5. Manage Losses
Many times, the parents might find themselves too emotionally invested in the past of their foster child. While this is perfectly natural, you should take care to not be affected too much by the past of the child. Foster children will inevitably have been affected by grief and sorrow, and they might not get over it quick enough. You will have to be patient with them so that they recover quickly from their losses. You should let them grieve in a healthy manner, and even place them in contact with their relatives if you think that would help them recover well.
6. Be a Team Member
A corollary to being a great communicator, you will have to work with a lot of people in order to be a good foster parent. This means that you will not only have to communicate well with others but also take care of their needs and be a good team member in general in order to help your foster child. Many times, foster parents will also find themselves having to guide the whole family of the foster child. This is normal, and also plays a huge part in the child growing up to be comfortable as a part of your family.
Pros and Cons of Being a Foster Parent
There are many aspects to being a foster parent; there are a lot of benefits of being a foster parent, as well as difficulties. Let us take a look at a few of the good and bad parts associated with foster parenting.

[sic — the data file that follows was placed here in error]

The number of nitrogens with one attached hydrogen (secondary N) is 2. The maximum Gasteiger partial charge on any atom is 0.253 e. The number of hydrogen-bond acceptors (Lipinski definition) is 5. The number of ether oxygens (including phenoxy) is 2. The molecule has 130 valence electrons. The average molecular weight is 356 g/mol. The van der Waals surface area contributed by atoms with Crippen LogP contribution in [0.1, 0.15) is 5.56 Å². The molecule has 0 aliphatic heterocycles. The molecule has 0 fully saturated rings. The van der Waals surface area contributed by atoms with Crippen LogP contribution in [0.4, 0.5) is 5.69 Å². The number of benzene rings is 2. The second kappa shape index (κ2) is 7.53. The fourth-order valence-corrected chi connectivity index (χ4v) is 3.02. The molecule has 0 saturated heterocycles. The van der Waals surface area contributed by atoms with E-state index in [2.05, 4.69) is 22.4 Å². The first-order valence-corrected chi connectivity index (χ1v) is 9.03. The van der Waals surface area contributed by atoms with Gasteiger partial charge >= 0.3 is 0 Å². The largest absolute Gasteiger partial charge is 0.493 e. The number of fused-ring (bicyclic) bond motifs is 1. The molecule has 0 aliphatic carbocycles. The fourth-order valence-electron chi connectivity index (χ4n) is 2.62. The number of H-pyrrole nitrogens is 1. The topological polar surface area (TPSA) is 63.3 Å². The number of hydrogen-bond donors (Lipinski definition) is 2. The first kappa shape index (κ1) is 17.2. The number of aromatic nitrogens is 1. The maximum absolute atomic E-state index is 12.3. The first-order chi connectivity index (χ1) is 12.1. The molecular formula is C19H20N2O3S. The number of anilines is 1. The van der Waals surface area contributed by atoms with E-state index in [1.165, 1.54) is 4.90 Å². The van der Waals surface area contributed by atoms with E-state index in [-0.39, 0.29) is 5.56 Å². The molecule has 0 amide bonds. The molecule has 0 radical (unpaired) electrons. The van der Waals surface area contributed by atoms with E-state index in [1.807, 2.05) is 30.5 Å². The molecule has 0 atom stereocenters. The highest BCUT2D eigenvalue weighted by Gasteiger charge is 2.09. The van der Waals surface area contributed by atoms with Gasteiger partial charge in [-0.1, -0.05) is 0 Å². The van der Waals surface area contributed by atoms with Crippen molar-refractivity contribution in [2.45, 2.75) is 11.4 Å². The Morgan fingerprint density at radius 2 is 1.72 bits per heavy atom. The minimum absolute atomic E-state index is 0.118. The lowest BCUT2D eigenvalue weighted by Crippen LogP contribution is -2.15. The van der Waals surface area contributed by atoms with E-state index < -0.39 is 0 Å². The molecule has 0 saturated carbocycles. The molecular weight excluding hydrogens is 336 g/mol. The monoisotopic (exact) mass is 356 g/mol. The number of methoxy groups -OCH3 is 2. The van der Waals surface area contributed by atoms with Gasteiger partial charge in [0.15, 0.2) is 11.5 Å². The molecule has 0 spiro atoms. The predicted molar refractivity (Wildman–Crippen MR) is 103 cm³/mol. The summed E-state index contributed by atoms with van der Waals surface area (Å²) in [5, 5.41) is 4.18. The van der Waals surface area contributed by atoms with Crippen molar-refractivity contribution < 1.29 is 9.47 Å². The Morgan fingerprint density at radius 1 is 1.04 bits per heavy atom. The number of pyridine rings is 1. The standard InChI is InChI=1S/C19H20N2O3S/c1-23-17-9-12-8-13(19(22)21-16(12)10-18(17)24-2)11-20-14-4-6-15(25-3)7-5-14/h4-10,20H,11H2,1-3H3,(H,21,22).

1. Social Responsibility
There are currently more children who are ready for foster parents than foster parents themselves, and you will be doing a huge service to society when you choose to be a foster parent.
2. Shaping a Person
You will be providing someone with the love and care which has been missing for great parts of his life when you adopt a foster child. You will become extremely important in the life of a child, and help him develop in life.
3. Preparing Yourselves
Becoming a foster parent will also be a good way to prepare yourself if you are planning to adopt a child soon.
It is also a great, enriching experience to be so important to the future of a child who deserves it.
It can be hard to take emotionally when someone you have opened your heart and home to, has to leave forever.
The amount paid by the government for fostering the child will never be enough to look after him adequately.
3. Frustrating Paperwork
You will have to go through a lot of paperwork and training to be a foster parent in India.
4. Family Balance
Your family may also not accept your decision to welcome a new person into your home.
The agency will have to scrutinize you before making you a foster parent, so you might feel judged.
Becoming a foster parent is a great opportunity to do some good for society and also shape the future of a child, but it may not be good for everyone. You have to think about whether the time is right, and your family is all right with you taking care of another child, before making the decision to become a foster parent.